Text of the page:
This is a rant. No more, no less. Anyone is free to critique it as long as they keep in mind that this is in fact, a rant. I say this now because by the time people finish reading a blogger’s posts these days, they tend to forget that.
I’ve had this conversation regarding religion with three different people in the past week alone and I thought it may be a God given sign that I should probably write it down.
Islam is the solution…this is a very common answer that finds its way into a conversation about the Arab condition. Be it about Israel and Palestine or unemployment and poverty, low GDPs and GNPs or corrupt leadership; the solution is Islam. This is usually said with a small sparkle in one’s eye, as if remembering the unrequited greatness of an empire now passed; now a fairytale our fathers tells us as children.
So when people tell me that Islam is the solution I don’t know what they mean anymore.
I am a practicing Muslim. And I say this because although I pray 5 times a day I see it as (a); an act of individual worship and (b); a foundation of character. But I don’t see it as a solution to the problems my generation faces today.
When people say that Islam is the solution I get sudden mental flashes of the morality police marching down streets burning books, whipping indecently clothed men and women, and the strict application of an extreme interpretation of Islam. Because this is where we are today. Islam is not being introduced by degrees nor is it progressing as it once did. Instead, the religion remains in center field while society swings from one extreme to another; like a pendulum that never comes to a complete stop.
It can be used to cure and it can be used to do a lot of damage; but in the hands of the common man it has far greater potential for the latter.
I won’t deny that I would like to see religion flourish in the Arab world as perhaps it once did, but I would like to see it happen naturally; without the imposition. I don’t know how that picture looks like but I imagine a society inspired plays some role. What I do know is that imposing a functioning religion in a dysfunctional environment will yield dysfunctional results and we see that today in many instances.
From a personal perspective, I have an invested degree of faith in my religion but I don’t trust many of its adamant followers, and I trust their aspirations for an Islamic society even less.
Every time I turn on the TV to see yet another long bearded sheik discussing Islam, I see nothingness. There is absolutely no inspiration there. Not an ounce of hope or motivation. What they have to say is merely a statement of how immoral our society is today and how applying the Islamic principles will solve everything. And while I don’t deny that Islamic principles are excellent foundations for a society, I often wonder where we’re supposed to go from the ground floor. You fill the mosques; and then what?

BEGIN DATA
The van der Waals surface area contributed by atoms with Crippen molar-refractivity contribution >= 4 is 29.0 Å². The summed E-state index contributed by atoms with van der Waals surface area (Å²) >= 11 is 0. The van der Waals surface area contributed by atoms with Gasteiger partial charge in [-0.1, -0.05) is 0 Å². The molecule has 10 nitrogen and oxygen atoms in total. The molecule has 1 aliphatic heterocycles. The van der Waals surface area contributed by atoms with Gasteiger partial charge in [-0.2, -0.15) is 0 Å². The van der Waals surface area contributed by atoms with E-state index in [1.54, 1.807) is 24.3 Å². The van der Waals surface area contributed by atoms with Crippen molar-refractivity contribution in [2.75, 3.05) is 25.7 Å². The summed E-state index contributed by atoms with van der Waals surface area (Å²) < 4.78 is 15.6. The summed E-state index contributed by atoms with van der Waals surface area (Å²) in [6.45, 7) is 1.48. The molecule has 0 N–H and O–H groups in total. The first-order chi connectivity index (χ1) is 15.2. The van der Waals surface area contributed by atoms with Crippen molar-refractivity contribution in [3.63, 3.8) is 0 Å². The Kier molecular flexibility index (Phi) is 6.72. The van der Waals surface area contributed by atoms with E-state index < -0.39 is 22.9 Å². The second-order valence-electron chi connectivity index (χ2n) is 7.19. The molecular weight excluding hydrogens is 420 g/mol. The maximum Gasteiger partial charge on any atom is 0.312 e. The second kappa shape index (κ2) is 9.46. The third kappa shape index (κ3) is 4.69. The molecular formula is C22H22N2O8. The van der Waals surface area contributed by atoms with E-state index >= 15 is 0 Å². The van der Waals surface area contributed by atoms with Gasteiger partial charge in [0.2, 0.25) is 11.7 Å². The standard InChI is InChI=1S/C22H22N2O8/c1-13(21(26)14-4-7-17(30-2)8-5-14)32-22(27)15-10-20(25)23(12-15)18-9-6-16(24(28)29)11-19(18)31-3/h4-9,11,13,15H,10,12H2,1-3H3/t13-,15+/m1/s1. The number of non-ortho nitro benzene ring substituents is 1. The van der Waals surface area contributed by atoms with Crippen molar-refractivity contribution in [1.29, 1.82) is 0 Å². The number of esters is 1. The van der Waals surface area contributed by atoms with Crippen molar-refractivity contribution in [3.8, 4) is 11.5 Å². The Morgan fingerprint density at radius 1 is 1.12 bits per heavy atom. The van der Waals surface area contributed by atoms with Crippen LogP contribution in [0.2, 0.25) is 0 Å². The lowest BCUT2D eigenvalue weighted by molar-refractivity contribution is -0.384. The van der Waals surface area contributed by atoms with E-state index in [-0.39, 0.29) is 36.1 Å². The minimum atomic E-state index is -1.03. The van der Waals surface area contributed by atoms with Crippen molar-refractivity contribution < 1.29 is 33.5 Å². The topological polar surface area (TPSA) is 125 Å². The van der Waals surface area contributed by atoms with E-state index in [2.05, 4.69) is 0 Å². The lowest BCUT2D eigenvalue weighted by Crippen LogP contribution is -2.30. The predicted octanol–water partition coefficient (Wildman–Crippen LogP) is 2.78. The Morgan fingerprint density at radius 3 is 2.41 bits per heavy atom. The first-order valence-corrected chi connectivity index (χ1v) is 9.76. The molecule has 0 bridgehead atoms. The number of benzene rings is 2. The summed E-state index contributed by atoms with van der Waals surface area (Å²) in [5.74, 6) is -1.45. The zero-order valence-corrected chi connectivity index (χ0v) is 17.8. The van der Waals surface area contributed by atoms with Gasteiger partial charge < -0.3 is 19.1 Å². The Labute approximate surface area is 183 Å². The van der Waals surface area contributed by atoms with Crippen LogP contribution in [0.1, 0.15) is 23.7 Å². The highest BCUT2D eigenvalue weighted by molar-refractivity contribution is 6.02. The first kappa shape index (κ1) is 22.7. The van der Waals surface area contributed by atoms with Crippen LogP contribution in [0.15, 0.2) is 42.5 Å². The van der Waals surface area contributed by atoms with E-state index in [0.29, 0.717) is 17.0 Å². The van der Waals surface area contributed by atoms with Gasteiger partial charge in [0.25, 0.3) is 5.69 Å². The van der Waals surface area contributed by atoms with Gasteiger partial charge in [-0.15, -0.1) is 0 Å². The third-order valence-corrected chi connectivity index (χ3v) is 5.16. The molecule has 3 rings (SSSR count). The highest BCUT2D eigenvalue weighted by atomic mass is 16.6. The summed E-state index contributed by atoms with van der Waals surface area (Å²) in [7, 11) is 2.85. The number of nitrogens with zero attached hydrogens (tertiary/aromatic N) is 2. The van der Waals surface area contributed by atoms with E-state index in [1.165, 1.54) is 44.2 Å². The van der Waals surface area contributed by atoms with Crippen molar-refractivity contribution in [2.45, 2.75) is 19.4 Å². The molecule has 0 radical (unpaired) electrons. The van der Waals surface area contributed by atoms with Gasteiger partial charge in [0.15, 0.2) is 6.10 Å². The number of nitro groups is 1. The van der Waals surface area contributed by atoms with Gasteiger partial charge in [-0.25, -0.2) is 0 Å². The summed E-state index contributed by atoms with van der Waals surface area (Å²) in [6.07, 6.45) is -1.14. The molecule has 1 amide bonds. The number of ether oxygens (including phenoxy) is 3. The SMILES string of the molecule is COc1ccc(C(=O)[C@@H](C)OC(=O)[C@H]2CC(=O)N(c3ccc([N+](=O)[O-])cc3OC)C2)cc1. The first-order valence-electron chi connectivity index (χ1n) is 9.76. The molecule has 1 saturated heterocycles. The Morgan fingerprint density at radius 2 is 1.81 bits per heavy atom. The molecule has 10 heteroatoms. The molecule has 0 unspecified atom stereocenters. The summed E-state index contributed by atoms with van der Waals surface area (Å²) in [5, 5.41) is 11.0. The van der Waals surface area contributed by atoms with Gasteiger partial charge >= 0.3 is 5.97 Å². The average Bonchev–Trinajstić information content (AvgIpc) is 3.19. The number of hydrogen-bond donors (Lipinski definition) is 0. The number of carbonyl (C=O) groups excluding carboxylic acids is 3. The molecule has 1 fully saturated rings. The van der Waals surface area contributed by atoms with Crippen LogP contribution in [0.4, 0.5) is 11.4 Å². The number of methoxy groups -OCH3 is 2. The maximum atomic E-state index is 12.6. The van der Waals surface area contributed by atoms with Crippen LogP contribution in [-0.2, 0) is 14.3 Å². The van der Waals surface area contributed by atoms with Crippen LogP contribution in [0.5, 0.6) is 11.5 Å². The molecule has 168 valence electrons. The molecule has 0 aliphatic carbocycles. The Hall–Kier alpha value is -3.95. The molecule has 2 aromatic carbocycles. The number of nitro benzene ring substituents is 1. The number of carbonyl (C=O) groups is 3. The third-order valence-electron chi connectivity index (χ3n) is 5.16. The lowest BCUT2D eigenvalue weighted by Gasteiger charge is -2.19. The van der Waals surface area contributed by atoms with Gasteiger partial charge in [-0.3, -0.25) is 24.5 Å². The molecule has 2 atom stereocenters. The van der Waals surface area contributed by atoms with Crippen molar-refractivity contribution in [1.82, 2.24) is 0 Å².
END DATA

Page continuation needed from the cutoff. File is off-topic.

These are just some of the reasons why I believe that currently, Islam is not “the” solution we are looking for. To say nothing of the difficulty in creating a religious society.
I think the Arab world’s solution comes in a much simpler package: Education.
I don’t know why education is so overlooked these days when it can be our silver bullet.
For poverty, unemployment, drugs, crime, self-sufficiency.
Industrial giants like China, India and Japan are investing massively in education and yet we seem to be grateful just to be able to read and write; if that.
Millions of degrees, but degrees have to mean something. The fact that we see little output and/or impact from all the so-called educated masses is evidence that they don’t. Moreover, an education is meant to inspire, not a recitation of facts (if that), but something much more. Whether its elementary school or graduate school, educational institutions should be able to open the doors of imagination; university should be an experience. And from that innovation follows. And from that progress follows.
We don’t have that.
Kids go to school (if that) and hardly any of them have any aspirations. We as a society don’t embed that in our children, and the sorry excuse for a system that our governments implement doesn’t help. We tell them to be doctors and if they don’t have the grades then they should be engineers and if they don’t have the grades for that they should become this or that. The private sector has a pool of unemployed ‘educated’ workers who are by any set standards unemployable and more or less uneducated. Unprepared. Uninspired. Unmotivated.
We overlook both education and inspiration; especially the latter for some reason. We reduce it to pipe dreams. Ironically the only thing that has ever induced progress in the world, in any civilization including our own, has been inspiration, dreams; drive. When that rare instance of a small group of committed people come together in our region with the desire to change their world, we cast them down. Ironically, it’s the only thing that ever has.
You educated people; you create entrepreneurs. You create ideas that create industry that create jobs that create on and on and on and on and on. This is the infinite appeal of education and we don’t seem to get it.
The paradigm desperately needs to shift.
The public sector and the private sector need to sit down and create something efficient. People need to educate their own kids. To put in them the overwhelming thought that they can be anything they want if they want it bad enough. Let them look at a map and think about the world in the global sense, instead of the limitations of their classroom or neighborhood.
Without that, we will fade in to historical obscurity. Still waiting on Islam to come and change our world.